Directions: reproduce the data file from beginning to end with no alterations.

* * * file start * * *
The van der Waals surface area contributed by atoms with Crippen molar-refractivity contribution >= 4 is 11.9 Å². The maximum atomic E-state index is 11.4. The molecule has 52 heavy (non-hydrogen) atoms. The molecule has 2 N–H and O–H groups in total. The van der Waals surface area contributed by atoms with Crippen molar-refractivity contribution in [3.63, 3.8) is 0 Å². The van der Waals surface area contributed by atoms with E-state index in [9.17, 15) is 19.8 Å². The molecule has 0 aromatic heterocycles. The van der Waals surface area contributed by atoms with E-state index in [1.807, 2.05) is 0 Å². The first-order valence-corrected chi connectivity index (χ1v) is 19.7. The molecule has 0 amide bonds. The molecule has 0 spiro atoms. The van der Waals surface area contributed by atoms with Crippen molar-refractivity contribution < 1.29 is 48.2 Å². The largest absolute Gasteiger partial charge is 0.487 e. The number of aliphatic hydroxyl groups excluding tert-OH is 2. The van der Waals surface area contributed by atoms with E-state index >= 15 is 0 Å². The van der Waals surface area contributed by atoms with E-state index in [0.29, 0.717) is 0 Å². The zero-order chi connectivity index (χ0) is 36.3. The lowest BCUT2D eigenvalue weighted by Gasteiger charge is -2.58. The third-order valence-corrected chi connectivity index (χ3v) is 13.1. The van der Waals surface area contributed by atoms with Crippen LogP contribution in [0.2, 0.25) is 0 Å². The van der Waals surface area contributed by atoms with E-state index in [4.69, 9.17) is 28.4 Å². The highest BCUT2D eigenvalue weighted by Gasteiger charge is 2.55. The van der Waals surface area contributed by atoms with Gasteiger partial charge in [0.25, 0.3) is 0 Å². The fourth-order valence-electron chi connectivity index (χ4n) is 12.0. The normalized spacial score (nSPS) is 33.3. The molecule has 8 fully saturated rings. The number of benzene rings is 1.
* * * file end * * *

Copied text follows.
The van der Waals surface area contributed by atoms with Crippen molar-refractivity contribution >= 4 is 11.9 Å². The maximum atomic E-state index is 11.4. The molecule has 52 heavy (non-hydrogen) atoms. The molecule has 2 N–H and O–H groups in total. The van der Waals surface area contributed by atoms with Crippen molar-refractivity contribution in [3.63, 3.8) is 0 Å². The van der Waals surface area contributed by atoms with E-state index in [9.17, 15) is 19.8 Å². The molecule has 0 aromatic heterocycles. The van der Waals surface area contributed by atoms with E-state index in [1.807, 2.05) is 0 Å². The first-order valence-corrected chi connectivity index (χ1v) is 19.7. The molecule has 0 amide bonds. The molecule has 0 spiro atoms. The van der Waals surface area contributed by atoms with Crippen molar-refractivity contribution < 1.29 is 48.2 Å². The largest absolute Gasteiger partial charge is 0.487 e. The number of aliphatic hydroxyl groups excluding tert-OH is 2. The van der Waals surface area contributed by atoms with E-state index >= 15 is 0 Å². The van der Waals surface area contributed by atoms with E-state index in [0.29, 0.717) is 0 Å². The zero-order chi connectivity index (χ0) is 36.3. The lowest BCUT2D eigenvalue weighted by Gasteiger charge is -2.58. The third-order valence-corrected chi connectivity index (χ3v) is 13.1. The van der Waals surface area contributed by atoms with Crippen LogP contribution in [0.2, 0.25) is 0 Å². The van der Waals surface area contributed by atoms with E-state index in [4.69, 9.17) is 28.4 Å². The highest BCUT2D eigenvalue weighted by Gasteiger charge is 2.55. The van der Waals surface area contributed by atoms with Gasteiger partial charge in [0.25, 0.3) is 0 Å². The fourth-order valence-electron chi connectivity index (χ4n) is 12.0. The normalized spacial score (nSPS) is 33.3. The molecule has 8 fully saturated rings. The number of benzene rings is 1.